You don’t rely on anyone. The consequences or rewards are yours.
Have you ever had scary moments, either alone or with other people?
Once a grizzly bear chased me, in the middle of the night in Wyoming. It sounded like a bulldozer coming through the willows.
I’ve almost drowned, I fell and my waders filled with water, and a massive river drug me under.
The scariest time was on the Snake. I was 20. It was high water season, in a big year. An upside down boat went by the take out, with 2 men holding on for dear life. A mile after the take out is an old dam site and an 18 foot waterfall. You die if you go over. The water was in the 30’s, and the Snake was running at 25,000 CFS. 5 minutes in that water and you’re hypothermic. The guide who flipped his boat and left them in the water was crying. I grabbed him and threw him in a boat with a paddle, and started rowing. He collapsed quickly, he was hypothermic and in shock. I’ve never paddled so hard. I kept taking long strokes, saying prayers I could catch those men.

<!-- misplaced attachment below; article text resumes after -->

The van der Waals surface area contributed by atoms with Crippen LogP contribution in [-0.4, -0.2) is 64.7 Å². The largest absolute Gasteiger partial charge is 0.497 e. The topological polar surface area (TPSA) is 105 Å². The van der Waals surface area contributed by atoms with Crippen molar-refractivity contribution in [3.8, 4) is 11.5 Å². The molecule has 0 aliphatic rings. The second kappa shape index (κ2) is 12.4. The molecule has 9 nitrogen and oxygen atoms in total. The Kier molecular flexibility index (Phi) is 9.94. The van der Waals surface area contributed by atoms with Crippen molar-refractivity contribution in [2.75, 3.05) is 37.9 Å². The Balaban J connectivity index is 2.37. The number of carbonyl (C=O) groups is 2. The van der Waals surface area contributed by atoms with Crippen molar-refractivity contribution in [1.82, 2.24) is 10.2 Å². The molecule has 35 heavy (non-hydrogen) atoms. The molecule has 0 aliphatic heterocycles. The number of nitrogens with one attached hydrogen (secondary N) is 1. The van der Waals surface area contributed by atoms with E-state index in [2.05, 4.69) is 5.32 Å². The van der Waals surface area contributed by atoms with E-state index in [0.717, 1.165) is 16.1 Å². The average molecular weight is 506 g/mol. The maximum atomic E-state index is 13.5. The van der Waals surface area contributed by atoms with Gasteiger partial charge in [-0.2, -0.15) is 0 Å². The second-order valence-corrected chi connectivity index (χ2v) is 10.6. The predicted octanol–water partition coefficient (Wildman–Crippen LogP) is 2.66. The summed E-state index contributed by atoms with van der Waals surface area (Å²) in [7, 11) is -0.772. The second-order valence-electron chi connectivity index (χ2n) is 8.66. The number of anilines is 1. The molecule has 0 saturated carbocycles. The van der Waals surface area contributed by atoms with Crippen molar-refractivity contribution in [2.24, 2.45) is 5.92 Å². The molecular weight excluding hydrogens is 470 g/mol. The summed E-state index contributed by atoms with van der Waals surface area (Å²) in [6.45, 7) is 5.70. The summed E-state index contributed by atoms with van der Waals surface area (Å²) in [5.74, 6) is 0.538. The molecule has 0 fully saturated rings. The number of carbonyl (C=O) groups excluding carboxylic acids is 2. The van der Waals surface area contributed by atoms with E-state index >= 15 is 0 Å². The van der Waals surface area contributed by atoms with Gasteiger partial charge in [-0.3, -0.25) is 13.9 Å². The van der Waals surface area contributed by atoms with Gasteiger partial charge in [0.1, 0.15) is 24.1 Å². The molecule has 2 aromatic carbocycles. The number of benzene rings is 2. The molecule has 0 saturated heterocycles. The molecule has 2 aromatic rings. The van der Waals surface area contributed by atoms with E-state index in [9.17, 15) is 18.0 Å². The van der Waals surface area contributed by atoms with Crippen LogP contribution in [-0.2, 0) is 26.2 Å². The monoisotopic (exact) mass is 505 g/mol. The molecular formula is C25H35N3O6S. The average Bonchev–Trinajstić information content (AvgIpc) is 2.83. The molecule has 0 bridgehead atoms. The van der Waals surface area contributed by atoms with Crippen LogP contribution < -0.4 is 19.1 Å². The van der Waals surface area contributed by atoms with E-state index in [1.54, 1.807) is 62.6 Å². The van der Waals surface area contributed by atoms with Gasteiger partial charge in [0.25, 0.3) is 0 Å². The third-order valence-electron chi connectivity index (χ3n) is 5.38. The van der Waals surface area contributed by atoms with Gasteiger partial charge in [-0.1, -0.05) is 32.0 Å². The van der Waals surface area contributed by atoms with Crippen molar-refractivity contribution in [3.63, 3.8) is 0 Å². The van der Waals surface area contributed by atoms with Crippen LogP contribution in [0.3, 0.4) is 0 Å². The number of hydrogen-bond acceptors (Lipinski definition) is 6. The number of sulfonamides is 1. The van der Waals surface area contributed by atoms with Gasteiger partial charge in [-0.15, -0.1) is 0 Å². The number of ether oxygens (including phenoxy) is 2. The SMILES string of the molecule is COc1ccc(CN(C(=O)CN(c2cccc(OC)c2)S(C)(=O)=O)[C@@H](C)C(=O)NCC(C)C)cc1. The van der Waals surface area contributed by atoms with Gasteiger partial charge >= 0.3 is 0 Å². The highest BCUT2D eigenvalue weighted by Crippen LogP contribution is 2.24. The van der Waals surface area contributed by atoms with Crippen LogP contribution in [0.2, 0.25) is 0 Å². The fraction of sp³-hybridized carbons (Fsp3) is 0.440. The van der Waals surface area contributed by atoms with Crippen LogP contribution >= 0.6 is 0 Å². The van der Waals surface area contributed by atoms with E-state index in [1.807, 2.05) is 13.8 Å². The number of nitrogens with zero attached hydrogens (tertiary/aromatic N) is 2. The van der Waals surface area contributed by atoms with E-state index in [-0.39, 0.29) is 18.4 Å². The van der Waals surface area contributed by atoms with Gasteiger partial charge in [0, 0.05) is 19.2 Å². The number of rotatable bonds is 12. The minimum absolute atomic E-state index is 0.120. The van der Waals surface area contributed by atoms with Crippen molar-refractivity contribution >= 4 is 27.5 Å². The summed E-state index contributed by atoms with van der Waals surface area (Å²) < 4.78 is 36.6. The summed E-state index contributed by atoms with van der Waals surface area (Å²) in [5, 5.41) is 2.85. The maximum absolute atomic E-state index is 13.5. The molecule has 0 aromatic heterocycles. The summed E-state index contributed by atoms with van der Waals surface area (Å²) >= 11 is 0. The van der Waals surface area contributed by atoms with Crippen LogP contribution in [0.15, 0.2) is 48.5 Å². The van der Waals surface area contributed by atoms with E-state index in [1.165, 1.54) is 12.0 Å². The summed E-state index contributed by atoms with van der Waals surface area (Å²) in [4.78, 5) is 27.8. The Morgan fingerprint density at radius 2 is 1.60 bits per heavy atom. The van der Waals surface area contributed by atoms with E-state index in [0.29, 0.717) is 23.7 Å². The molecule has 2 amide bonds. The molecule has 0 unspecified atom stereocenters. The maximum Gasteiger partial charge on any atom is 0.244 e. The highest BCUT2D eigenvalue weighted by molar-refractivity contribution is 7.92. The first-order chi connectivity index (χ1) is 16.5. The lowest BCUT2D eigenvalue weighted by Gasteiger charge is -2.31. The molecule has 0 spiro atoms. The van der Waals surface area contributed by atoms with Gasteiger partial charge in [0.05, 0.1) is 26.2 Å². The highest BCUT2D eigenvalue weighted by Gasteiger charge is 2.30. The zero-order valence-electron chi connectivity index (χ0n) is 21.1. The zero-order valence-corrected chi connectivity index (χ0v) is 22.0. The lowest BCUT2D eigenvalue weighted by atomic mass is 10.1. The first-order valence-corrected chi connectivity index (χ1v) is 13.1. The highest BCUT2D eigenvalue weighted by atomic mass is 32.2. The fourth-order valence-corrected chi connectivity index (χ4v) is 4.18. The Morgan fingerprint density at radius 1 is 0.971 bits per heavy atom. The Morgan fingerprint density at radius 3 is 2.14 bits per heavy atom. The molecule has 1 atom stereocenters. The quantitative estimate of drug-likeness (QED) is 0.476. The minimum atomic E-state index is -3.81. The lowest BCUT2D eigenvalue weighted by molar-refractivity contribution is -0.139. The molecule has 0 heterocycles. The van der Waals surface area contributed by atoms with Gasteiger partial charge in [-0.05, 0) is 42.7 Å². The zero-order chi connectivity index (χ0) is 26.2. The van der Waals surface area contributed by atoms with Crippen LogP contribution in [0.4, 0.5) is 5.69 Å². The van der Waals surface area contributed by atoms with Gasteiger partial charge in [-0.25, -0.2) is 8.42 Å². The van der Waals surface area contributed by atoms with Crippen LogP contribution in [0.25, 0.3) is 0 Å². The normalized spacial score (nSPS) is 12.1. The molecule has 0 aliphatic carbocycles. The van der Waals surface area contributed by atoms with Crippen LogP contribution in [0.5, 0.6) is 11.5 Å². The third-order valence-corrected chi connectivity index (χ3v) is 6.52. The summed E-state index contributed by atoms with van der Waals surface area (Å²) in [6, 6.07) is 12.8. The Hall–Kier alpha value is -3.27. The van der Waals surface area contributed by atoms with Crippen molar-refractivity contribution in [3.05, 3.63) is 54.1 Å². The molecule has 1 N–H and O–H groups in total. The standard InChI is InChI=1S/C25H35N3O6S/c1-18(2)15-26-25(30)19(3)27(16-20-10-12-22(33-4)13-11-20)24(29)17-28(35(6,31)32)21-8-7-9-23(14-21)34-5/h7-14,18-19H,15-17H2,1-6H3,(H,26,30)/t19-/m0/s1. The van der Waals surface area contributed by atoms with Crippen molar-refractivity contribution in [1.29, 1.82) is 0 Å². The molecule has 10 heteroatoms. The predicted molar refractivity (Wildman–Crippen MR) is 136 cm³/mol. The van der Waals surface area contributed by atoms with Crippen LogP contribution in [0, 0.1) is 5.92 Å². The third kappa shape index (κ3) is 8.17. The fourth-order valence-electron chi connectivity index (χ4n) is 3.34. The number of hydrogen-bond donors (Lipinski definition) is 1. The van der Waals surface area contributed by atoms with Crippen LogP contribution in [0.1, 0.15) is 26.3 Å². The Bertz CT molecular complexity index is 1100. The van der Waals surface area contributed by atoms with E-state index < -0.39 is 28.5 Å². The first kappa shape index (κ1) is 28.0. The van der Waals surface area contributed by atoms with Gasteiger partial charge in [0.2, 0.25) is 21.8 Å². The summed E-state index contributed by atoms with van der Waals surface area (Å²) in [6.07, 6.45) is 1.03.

And I did. I pulled them into my boat, but I still had to stop us before we all went over the waterfall, and it was 200 yards away!
I grabbed the bowline and jumped into the water. I was clawing at the bank, it was raspberry and wild rose bushes, all thorns. It shredded my arms, I was bleeding like crazy. But I held on. I started pulling the boat against the current, grabbing onto raspberry bushes, going 2 feet at a time, until a place where I could climb out of the canyon. When we finally got back and I watched these two fathers, reuniting with their families who thought they had died, I’ll be honest I broke down and cried.
For all the time I’ve spent outdoors, I’ve very rarely had negative experiences.
You are clearly excited about everything you’re doing, you have so many things you love!